Intensive Care Medicine

, Volume 30, Issue 3, pp 506–509

Measurement of indocyanine green plasma disappearance rate by two different dosages

  • Samir G. Sakka
  • Heiko Koeck
  • Andreas Meier-Hellmann
Brief Report

DOI: 10.1007/s00134-003-2091-6

Cite this article as:
Sakka, S.G., Koeck, H. & Meier-Hellmann, A. Intensive Care Med (2004) 30: 506. doi:10.1007/s00134-003-2091-6

Abstract

Objective

While using a transcutaneous system for assessment of liver function by indocyanine green plasma disappearance rate (ICG-PDR) in critically ill patients, we compared the agreement between ICG-PDR obtained by the recommended standard ICG dosage (0.5 mg/kg) and a reduced dosage (0.25 mg/kg).

Design

Clinical study.

Setting

Intensive care unit of a university hospital.

Patients

Critically ill patients (n=16, 5 female, 11 male) who underwent liver function monitoring by ICG-PDR for clinical indication.

Measurements and results

We analyzed 31 pairs of ICG-PDR measurements by applying the recommended dosage (0.5 mg/kg, ICG-PDR0.5) and a reduced dosage (0.25 mg/kg, ICG-PDR0.25). For each comparative measurement either first 0.5 mg/kg or 0.25 mg/kg of ICG was injected in a random fashion and followed by the corresponding dosage 60 min later. All patients were sedated and mechanically ventilated via a tracheal tube. Each patient was monitored by an ICG finger clip which was connected to a liver function monitoring system (LiMon, Pulsion Medical Systems, Germany). ICG-PDR0.25 was 2.7–25.0 %/min and ICG-PDR0.5 4.5–24.5 %/min, respectively. Linear regression analysis revealed ICG-PDR0.25=1.13·ICG-PDR0.5−0.66 %/min (r=0.95, p<0.0001) with a mean bias 1.0 %/min (standard deviation 2.5 %/min). The 15 min residual rates were also highly correlated (r=0.92, p<0.0001) with a mean bias of 0.3%.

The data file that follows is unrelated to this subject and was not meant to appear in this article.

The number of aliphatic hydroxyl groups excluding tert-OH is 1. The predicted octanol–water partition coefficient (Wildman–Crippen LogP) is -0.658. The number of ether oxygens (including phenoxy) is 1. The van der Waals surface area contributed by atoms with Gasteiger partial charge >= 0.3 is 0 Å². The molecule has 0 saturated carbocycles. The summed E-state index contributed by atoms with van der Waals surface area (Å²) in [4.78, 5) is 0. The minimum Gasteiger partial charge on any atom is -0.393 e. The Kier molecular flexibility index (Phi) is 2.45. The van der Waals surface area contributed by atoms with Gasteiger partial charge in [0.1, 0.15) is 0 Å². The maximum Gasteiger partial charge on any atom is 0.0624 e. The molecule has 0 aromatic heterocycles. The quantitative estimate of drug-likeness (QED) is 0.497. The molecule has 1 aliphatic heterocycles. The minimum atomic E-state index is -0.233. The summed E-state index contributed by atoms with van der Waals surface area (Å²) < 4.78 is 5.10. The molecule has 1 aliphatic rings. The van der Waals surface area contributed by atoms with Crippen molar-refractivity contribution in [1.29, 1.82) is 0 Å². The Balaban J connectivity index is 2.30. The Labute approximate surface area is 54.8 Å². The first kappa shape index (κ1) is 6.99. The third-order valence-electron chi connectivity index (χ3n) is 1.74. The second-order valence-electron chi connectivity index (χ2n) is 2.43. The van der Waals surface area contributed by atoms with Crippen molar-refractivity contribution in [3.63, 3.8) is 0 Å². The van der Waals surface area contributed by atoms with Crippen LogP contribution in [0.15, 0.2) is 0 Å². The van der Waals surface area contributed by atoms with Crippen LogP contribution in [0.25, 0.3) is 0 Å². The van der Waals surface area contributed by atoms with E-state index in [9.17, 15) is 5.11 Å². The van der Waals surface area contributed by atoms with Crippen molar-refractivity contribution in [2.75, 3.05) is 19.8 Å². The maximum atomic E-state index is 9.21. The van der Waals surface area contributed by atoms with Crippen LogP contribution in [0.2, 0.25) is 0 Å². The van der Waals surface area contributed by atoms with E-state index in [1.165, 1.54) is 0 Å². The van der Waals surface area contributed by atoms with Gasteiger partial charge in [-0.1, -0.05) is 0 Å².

Conclusion

A reduced dosage of ICG (0.25 mg/kg) is sufficiently accurate for transcutaneous measurement of ICG-PDR in critically ill patients.

Keywords

Organ functionIndocyanine greenPlasma disappearance rateCritically ill patients

Copyright information

© Springer-Verlag 2004

Authors and Affiliations

  • Samir G. Sakka
    • 1
  • Heiko Koeck
    • 1
  • Andreas Meier-Hellmann
    • 2
  1. 1.Department of Anesthesiology and Intensive Care MedicineFriedrich-Schiller-University of JenaJenaGermany
  2. 2.Department of Anesthesiology and Intensive Care MedicineHELIOS-KlinikumErfurtGermany